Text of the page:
From The Oregonian to the Register-Guard

Under his 6 year tenure, Anderson transformed The O from the state’s most reliable news source into an untrustworthy media outlet.

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This morning, The Oregonian announced that its right leaning, pro-business and anti-union chairman, N. Christian Anderson III, is leaving the paper to become editor and publisher of The Eugene Register-Guard.

If Anderson stood out like a sore-thumb in Portland as a climate-change-ignoring, anti-worker-stalwart, imagine how he’ll fare in the land of the Country Fair and student protests. Sounds like a reality TV pilot — you could call it “Conservative Publishers of Orange County on Tour.”

Who knows what the Register Guard did to deserve Anderson’s leadership. But based on how the Oregonian is doing on his way out, Eugenians have all the reason in the world to be concerned.

Under Anderson’s six year tenure, he transformed a paper that was once the state’s most reliable news source into an untrustworthy media outlet that prioritized profit over integrity and alienated its readership.

While Anderson was at the helm, the Oregonian’s readership plummeted. It’s now under 170,000 during the week and under 200,000 for Sundays. (In 1997, the paper reached 450,000 homes each weekend.)

And in favor of a “digital-first” strategy, which focused on clicks over content, he slashed home delivery to only four days a week. More from his legacy: He laid off nearly 100 staffers, including journalists with decades of experience. Others fled the paper like rats from a sinking ship.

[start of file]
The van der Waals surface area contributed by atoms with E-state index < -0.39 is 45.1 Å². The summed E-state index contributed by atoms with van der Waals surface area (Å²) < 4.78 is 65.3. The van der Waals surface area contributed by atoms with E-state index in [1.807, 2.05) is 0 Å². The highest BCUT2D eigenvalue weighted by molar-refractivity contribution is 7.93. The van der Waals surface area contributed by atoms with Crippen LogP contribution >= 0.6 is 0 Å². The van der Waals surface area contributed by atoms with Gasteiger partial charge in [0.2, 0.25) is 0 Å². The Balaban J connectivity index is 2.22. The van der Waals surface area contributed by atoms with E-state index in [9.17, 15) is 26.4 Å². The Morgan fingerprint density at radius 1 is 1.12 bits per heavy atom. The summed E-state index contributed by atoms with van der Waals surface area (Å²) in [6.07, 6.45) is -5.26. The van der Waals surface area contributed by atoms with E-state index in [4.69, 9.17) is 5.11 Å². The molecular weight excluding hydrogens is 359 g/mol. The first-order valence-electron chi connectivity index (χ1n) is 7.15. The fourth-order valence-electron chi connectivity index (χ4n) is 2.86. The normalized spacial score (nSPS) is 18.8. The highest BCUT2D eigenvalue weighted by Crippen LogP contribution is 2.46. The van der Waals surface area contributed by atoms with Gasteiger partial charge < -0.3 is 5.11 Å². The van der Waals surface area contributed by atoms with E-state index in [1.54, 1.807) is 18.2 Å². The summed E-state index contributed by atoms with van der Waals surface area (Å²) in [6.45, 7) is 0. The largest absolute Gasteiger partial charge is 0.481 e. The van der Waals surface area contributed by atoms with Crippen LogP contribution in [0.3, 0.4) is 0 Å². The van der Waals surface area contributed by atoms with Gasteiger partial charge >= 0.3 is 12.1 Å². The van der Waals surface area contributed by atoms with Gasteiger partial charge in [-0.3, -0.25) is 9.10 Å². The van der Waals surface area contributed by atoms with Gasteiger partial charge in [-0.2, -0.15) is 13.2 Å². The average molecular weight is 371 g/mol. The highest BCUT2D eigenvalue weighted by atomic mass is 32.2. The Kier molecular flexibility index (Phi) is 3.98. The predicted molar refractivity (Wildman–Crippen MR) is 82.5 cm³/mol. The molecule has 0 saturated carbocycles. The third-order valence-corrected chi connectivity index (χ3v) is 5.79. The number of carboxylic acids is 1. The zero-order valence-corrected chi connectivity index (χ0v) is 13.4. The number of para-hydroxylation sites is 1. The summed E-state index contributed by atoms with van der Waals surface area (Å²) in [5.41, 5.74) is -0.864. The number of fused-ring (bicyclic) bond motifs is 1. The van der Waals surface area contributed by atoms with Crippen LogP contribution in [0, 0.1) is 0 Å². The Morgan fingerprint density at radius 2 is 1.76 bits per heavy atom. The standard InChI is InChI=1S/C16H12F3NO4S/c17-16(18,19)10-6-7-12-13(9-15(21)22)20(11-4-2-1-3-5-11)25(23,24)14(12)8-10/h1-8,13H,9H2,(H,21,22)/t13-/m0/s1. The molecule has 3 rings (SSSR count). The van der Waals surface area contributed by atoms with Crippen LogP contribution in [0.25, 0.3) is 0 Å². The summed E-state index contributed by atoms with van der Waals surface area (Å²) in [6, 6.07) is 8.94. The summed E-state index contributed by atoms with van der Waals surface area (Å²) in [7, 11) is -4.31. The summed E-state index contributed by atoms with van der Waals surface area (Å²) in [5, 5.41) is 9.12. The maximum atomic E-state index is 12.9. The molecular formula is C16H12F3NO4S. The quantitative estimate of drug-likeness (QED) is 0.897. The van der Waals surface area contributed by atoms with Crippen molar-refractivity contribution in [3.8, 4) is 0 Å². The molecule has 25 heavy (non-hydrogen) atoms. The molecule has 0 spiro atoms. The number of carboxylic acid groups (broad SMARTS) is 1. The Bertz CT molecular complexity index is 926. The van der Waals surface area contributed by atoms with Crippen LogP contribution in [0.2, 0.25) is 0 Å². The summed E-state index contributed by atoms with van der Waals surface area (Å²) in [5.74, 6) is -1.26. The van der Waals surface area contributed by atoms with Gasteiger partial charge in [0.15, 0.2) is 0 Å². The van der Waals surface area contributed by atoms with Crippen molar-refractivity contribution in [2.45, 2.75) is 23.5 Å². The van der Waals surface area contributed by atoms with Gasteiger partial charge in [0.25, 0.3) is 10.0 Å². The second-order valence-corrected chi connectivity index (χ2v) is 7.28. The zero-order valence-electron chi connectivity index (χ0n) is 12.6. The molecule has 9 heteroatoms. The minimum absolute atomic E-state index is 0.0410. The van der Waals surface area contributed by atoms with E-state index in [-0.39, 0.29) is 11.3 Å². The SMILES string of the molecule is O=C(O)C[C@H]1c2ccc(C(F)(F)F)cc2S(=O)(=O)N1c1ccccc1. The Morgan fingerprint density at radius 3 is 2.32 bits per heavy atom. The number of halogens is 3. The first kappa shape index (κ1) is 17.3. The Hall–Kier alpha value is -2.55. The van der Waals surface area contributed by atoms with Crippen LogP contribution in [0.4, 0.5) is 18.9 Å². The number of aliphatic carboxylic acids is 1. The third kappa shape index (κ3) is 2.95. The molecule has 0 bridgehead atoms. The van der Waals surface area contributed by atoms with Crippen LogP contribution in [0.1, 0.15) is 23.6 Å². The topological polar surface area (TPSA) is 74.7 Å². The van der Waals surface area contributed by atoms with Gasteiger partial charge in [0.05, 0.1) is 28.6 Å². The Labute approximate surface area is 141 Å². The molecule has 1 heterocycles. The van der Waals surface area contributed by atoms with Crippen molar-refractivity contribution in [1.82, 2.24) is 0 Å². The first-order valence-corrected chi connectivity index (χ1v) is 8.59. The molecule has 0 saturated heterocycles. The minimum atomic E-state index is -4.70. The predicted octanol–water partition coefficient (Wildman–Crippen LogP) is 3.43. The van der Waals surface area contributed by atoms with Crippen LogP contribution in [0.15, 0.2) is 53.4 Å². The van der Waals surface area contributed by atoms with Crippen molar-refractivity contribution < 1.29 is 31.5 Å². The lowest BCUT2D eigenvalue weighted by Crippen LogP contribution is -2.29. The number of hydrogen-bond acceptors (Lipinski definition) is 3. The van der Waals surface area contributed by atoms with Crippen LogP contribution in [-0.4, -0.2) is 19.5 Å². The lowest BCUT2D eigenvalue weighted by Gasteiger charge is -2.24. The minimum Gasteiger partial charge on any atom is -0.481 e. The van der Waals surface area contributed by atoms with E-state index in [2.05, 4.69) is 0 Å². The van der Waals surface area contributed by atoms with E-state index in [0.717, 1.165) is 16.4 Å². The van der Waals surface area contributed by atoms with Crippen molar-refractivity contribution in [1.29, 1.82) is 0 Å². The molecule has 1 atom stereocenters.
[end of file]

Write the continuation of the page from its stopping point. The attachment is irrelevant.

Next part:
In Anderson’s new world, comments and clicks outweighed the quality and depth of journalism. Veteran journalists were replaced with less experienced reporters, all of whom, according to leaked documents, were instructed to post surface-level click-bait. This included a number of stories around such compelling things like the “tournament bracket” of the best candy and another bracket to determine the “most intriguing” politico. Go to the Oregonian website today and the headlines scream bad BuzzFeed rip-off more than “state’s leading newspaper.” (Think we’re exaggerating? The lead story  at the time of Anderson’s announced departure? Pets Hall of Shame! We cannot make this up.)

Other items on Anderson’s stellar track record? Under his watch, PolitiFact — the project aimed to help readers “find the truth in politics” — took to crowdsourcing opinions about facts they would maybe check in the future. He hired the Bend Bulletin’s ultra-conservative Erik Lukens as Editorial Board Director, ensuring that the Editorial Page would start omitting important policy debates, apparently to push its not-so-conservative readership even further away.

And when it came to subjects out of line with Anderson’s own personal values — say, making large and out-of-state corporations pay their fair share in taxes, or proposals to support school funding or fight attacks on workers, the paper routinely doubled down on trying to protect business interests over the people’s as advocates .

By dismissing — both literally and figuratively — the hard work and journalistic integrity of many of The Oregonian’s former journalists, by pandering to big business and failing to be a trusted source of impartial news for Oregonians, by underestimating and undervaluing its readership, and feeding it click-bait instead of actual news, N. Christian Anderson III leaves behind an outlet that would have been better off without him.

The Mighty O has fallen, and it’s hard to imagine how the Register Guard won’t endure a similar fate. At least Eugene has the U of O’s Daily Emerald (read it here – and you better get used to it). Here’s betting the ODE will be glad to pick up the pieces that Anderson will cut from the R-G. Eugene, it’s your turn, and we hope you’re ready for some Pets Hall of Shame!

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